The 66-year-old Orlando resident and his wife had booked their stay at the Best Western Hibiscus Motel two weeks ago and decided to take a chance that Irma would veer off course or lose steam by the time it reached the Florida peninsula. But on Tuesday morning, government officials announced an evacuation order for all visitors starting the following day. Later that afternoon, locals were added to the warning.

“We’ve had to cancel trips in the past because of a storm that ended up not hitting Key West,” Calderaro said. “We figured if it dissipates or goes somewhere else, great. The worst-case scenario was leaving early. I guess we knew what we were getting into.”

A woman two seats away from Calderaro overheard his conversation. She and her husband are also in town from Orlando for a short end-of-summer vacation. “We’ve got a boat trip tomorrow,” she says. “We want to enjoy the time we have left before the long drive back home.”

The Caldereros were among dozens of straggling tourists who had yet to heed the call to leave the southernmost point in the United States. By early evening Tuesday, most of Duval Street was turning into a ghost town. Many storefronts already had been sandbagged and boarded up. A printout taped to the door of a Starbucks informed customers that the coffee shop would be closed until further notice because of Irma, and similar postings were taped to nearby business fronts. Smoke shops, tattoo parlors and stores selling Key West T-shirts and souvenirs were among the few retailers that kept doors open late into the night.

At Beachwear Outlet, Jack Maruschak said his boss planned to board up the doors and the display windows before the storm nears. The 25-year-old Ukraine native came to Key West via Miami 3½ years ago. “It’s one of the best places to start in a new country,” Maruschak said. “It’s a very small island, so it is easy to get around and there are a lot of Russian speakers here.”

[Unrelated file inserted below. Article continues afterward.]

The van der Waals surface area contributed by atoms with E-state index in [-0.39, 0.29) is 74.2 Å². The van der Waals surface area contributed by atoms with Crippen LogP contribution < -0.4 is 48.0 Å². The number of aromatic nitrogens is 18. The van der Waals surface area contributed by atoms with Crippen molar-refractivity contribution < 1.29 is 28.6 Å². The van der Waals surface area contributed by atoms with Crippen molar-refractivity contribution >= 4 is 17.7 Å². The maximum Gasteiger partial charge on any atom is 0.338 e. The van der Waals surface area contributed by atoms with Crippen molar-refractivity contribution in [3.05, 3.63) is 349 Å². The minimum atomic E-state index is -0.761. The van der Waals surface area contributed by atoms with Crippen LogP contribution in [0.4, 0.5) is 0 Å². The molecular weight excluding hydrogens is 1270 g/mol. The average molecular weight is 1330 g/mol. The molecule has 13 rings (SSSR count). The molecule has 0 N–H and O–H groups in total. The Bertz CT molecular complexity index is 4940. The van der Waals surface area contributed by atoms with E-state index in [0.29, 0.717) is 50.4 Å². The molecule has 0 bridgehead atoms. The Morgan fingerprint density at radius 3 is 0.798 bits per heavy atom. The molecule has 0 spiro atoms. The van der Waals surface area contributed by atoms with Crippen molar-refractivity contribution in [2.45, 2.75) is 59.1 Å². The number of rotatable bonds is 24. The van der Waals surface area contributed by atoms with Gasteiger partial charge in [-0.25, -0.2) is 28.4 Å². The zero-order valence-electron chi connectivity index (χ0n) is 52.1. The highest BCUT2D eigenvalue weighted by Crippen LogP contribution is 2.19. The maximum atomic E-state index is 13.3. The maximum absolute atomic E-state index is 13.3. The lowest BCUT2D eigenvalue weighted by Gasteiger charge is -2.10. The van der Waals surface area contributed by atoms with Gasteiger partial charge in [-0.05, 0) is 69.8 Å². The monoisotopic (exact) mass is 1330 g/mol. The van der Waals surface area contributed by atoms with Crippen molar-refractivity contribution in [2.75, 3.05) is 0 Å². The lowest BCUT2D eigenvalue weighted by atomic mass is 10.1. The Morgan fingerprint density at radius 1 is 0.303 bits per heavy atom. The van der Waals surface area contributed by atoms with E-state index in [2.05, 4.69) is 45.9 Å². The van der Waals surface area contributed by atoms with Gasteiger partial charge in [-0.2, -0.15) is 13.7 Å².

Last year, Maruschak remembers the media attention circling around Hurricane Matthew, but he never felt compelled to get out of Key West.

“No one was telling people it was going to hit Key West,” he said. “The last two hurricanes passed over us. This time, all the calculations show Key West is going to be in the middle of the most powerful hurricane’s path. That is scary.”

Maruschak said he planned to leave about 4 a.m. to start the long drive to northern Florida or Georgia. “I’ll probably rent an Airbnb,” he said. “I imagine there is going to be a lot of traffic on the roads.”

At the LGBTQ watering hole 801 Bourbon Bar, a trio of drag queens tried to entice the few people on the street to check out their cabaret “Hurricane Survivors” show. Jade Starr, a 33-year-old performer in a leopard print leotard, said she and her friends planned to ride out the storm, should it hit Key West.

“I’m one of those idiots who is staying,” said Starr, a Tampa native who has lived here for two years. “Something is telling me to stay. I don’t know if it is to help rescue animals and people after the storm passes or if it is just Key West fever.”

Starr said she doesn’t feel scared about Hurricane Irma’s ferocity: “It is what it is. I am prepared. I have water and food. And I have lived through several hurricanes already.”

Starr’s friend Marilyn Daniels said she has lived in Key West for 31 years, noting that in the 1980s a major storm knocked out electricity for several months.

“I survived that and I will survive many more,” Daniels said.

Club promoter Edwin Lucas didn’t sound as confident.

“You’re really gonna stay through a Category five?” he asked. “I’m debating whether or not to leave.”

A store in Key West, Fla. is closed and shuttered ahead of Hurricane Irma’s arrival. (Francisco Alvarado for The Washington Post.)